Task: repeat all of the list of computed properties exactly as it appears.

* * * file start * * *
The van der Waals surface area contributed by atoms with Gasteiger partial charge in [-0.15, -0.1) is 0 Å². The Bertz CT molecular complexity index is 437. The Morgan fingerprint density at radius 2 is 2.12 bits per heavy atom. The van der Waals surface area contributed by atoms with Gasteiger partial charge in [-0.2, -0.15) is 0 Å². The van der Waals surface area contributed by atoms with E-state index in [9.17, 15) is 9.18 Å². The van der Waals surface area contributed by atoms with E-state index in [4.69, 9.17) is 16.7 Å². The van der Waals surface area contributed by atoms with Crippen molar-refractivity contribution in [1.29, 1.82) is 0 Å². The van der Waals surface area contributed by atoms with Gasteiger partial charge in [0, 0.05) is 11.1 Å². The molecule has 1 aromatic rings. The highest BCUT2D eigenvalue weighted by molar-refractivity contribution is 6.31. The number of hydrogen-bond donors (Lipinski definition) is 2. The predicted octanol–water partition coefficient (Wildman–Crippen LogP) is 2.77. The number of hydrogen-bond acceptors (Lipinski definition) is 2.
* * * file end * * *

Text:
The van der Waals surface area contributed by atoms with Gasteiger partial charge in [-0.15, -0.1) is 0 Å². The Bertz CT molecular complexity index is 437. The Morgan fingerprint density at radius 2 is 2.12 bits per heavy atom. The van der Waals surface area contributed by atoms with Gasteiger partial charge in [-0.2, -0.15) is 0 Å². The van der Waals surface area contributed by atoms with E-state index in [9.17, 15) is 9.18 Å². The van der Waals surface area contributed by atoms with E-state index in [4.69, 9.17) is 16.7 Å². The van der Waals surface area contributed by atoms with Crippen molar-refractivity contribution in [1.29, 1.82) is 0 Å². The van der Waals surface area contributed by atoms with Gasteiger partial charge in [0, 0.05) is 11.1 Å². The molecule has 1 aromatic rings. The highest BCUT2D eigenvalue weighted by molar-refractivity contribution is 6.31. The number of hydrogen-bond donors (Lipinski definition) is 2. The predicted octanol–water partition coefficient (Wildman–Crippen LogP) is 2.77. The number of hydrogen-bond acceptors (Lipinski definition) is 2.